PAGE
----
Tuesday, 18 February 2014

Over Prepared

Today I planned to wait to try and show my nephew the Tophill Low Otters, so I collected him from his home at 8.10am. I knew how long the wait was likely to be, so the preparations were exhaustive. Yesterday I bought some special thermal socks for our wellies. I brought along with us four special pads that could be used on either hands or feet if we needed heat generating quickly. I also boiled the kettle - once for a hot drink, and then another for a large flask which could be used to fill a hot water bottle. When we arrived Ben and I donned our thermal socks before we put on our wellies, and I put plenty of layers on, including a thick woolly jumper, thermal vest, camouflage vest, 2 fleeces, and a waterproof coat. Before we set off there was the sound of a Great Spotted Woodpecker calling in the car park. I filled up the hot water bottle, and put it in my rucksack & we set off through D woods. I was expecting a very long wait in the hide.

We arrived at North Marsh just after 9am to find a chap with a massive camera (Tony Simpson?) already in place in the prime corner. There were more birds present than my previous visit with a very active Moorhen and Wren. We hadn't been there more than 20 minutes when I noticed a tell-tale wake travelling towards us in the right-hand channel and sure enough an Otter's head soon popped up. The rest of the events went past in a bit of a whirl, as the Otters arrived in front of the hide, and kept surfacing, and then diving again. It was obvious that there were 2 Otters, but at one moment it appeared that there were at least 3 animals present. Ben became swiftly adept at spotting various wakes, but also trails of bubbles coming up to the surface. This ensured that the photographers were ready when the Otters surfaced again. Eventually these charismatic creatures turned their backs on us, and headed off back up the right-hand channel.  Here, they surfaced again, and we all saw the heads of three otters.  The female seemed to have 3 youngsters in tow. 
Only a few minutes later Ben spotted another trail of bubbles moving towards us down the left-hand channel and an apparently larger-headed Otter surfaced, but soon went past the hide, and disappeared behind us heading through some sparse reeds in a southerly direction. This may have been a dog Otter. A few minutes later he was back, and surfaced again briefly before disappearing up the right-hand channel again.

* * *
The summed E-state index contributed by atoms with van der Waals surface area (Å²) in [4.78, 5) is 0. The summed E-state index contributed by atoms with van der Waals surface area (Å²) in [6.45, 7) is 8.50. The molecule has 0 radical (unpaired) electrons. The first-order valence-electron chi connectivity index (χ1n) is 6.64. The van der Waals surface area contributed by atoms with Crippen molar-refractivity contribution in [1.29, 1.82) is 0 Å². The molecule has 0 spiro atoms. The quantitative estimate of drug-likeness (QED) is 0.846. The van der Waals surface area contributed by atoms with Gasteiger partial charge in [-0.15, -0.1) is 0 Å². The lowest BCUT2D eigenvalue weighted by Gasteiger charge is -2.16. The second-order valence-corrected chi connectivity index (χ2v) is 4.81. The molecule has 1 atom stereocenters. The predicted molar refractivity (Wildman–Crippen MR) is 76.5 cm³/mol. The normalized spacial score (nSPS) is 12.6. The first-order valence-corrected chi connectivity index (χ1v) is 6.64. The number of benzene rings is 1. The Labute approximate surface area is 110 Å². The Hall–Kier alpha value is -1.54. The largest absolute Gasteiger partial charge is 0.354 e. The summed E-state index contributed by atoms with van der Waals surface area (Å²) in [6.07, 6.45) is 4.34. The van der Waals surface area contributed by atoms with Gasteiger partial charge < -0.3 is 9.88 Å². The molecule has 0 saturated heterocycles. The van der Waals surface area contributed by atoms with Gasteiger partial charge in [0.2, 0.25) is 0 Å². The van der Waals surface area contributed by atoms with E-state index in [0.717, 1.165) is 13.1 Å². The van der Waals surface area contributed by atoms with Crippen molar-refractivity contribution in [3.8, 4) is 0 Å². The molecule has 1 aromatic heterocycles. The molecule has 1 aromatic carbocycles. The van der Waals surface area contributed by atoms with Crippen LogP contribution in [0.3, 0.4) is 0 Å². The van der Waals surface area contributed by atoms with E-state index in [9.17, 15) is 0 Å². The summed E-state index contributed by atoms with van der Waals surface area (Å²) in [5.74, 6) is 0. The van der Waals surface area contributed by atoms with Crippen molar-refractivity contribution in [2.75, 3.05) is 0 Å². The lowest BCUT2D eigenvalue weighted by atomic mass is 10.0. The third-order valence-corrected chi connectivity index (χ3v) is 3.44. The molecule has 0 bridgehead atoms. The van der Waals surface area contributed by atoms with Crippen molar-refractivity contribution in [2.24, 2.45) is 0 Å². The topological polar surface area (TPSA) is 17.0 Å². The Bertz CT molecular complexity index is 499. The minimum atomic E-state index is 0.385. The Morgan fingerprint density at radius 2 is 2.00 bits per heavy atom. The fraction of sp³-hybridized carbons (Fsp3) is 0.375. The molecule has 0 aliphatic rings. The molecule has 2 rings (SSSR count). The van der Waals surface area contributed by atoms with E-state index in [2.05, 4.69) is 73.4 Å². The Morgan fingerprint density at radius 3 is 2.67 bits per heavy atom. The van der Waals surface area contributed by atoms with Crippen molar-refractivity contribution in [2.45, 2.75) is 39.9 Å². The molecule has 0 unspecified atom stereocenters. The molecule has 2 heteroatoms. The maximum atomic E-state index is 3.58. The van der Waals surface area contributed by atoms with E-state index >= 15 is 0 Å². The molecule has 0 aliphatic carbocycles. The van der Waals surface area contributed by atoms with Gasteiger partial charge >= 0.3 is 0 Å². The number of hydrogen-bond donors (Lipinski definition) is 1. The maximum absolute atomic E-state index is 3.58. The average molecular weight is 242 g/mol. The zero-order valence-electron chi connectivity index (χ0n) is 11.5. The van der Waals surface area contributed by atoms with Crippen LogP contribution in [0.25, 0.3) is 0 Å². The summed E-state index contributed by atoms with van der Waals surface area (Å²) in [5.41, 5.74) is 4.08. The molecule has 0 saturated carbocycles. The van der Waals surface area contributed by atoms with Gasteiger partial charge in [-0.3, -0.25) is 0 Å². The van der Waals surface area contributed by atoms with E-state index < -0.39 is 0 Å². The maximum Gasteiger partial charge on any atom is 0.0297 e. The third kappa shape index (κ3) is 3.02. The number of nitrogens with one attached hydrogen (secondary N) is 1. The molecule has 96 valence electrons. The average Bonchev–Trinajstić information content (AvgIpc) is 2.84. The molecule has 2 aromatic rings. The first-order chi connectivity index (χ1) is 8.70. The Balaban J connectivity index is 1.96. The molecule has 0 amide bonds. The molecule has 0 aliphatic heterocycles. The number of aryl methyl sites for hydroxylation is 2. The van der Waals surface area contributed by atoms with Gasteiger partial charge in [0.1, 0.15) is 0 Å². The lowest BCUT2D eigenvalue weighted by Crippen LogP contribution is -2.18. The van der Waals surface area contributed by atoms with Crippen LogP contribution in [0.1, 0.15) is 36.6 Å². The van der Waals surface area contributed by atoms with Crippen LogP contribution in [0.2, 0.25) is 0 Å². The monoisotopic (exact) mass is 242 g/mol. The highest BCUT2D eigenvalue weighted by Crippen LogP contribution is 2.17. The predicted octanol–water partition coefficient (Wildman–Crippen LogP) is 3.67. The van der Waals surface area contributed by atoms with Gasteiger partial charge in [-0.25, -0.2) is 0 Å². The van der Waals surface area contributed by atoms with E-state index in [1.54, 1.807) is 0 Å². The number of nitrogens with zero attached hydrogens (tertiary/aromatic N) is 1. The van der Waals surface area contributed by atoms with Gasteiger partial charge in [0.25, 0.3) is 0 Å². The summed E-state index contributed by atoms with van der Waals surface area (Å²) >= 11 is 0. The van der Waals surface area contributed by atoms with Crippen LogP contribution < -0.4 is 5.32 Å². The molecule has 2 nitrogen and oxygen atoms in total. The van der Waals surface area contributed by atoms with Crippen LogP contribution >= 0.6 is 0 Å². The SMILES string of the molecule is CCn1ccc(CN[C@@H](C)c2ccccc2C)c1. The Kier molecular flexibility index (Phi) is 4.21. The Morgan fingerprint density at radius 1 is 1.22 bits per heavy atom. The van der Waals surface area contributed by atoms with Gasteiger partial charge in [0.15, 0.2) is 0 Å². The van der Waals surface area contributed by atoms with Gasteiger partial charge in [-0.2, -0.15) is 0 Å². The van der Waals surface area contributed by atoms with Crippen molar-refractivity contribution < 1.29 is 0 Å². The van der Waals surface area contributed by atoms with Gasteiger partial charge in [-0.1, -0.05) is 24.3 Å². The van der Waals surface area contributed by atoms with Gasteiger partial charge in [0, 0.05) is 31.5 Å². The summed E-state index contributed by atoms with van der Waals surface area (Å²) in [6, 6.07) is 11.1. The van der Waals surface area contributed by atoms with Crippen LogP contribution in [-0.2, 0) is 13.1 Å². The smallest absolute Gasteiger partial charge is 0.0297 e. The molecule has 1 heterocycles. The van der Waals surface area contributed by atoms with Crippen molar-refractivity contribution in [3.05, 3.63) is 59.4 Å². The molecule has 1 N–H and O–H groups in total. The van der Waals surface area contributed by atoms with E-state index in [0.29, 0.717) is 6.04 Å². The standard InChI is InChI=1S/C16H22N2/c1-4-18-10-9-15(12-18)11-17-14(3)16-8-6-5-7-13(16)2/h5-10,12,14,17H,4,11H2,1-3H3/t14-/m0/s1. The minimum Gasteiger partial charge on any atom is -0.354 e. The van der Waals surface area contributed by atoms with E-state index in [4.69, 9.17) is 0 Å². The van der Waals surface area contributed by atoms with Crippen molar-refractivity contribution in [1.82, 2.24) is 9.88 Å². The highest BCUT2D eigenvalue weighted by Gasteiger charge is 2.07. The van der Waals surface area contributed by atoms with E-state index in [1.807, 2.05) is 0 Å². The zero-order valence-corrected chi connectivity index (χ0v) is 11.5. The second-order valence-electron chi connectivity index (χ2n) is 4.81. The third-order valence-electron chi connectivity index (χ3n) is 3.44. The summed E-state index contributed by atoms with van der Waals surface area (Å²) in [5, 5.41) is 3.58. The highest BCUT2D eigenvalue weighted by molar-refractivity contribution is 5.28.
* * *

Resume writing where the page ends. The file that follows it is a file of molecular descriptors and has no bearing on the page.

After another quarter of an hour, I realised that is was unlikely that we were going to see such a great spectacle again, so we headed off north. When we reached a North Scrub, I was able to point out a very pale roosting Barm Owl to Ben. In Angus MacBean hide there was a Little Egret, but not very much of interest, although a pair of Buzzards flew past heading west. We went back to a hide overlooking D Reservoir. Here, we were able to see some Goldeneye, a Pochard, some Wigeon, and plenty of other wildfowl. When we got back to the car park we had a look from the car park hide. The light was great here, and we enjoyed some better views of the Goldeneyes. 

 Female Otter & last year's Club Leaving
 Typical Otter Wake
So, were all the preparations worth it? Well, if the Otters hadn't appeared so quickly we could have been waiting for several hours. In the end we got very lucky indeed and none of the precautions against the extreme cold were required. These were the first Otters Ben had ever seen. And they were certainly the best views I've ever had. It was a very special wildlife encounter that we'll both remember for a very long time to come. 
Possible Dog Otter
 Record Shot of Buzzard
 Little Egret
As we were leaving a Stoat narrowly missed the front of the car near North Lagoon.  It was carrying a Rabbit in its jaws!  Meanwhile Chris Cox also visited the South part of the reserve, and went south.  He saw a Fox, Pintail & Kingfisher on Watton Nature Reserve, and had 2 Water Rails on South lagoon.  He heard the call of 2 Tawny Owls on North Marsh.  He saw the same Barn Owl as we did in North Scrub, and also saw 2 Buzzards and a Great Spotted Woodpecker. 


Stav Sinclair said...

thanks for good details and pictures i hope to get a chance to see them only ever seen them once before a long time ago 3 years or so. Stav.

Peter said...

Very exciting - nice views. Looking for the same experience on the Somerset Levels one day soon I hope.

Michael Flowers said...

Guess, they could be anywhere on the Somerset levels these days!

Maurice Gordon said...

Otterly fantastic! No-one else said it so I thought someone should ;)

Michael Flowers said...

I'm glad someone did!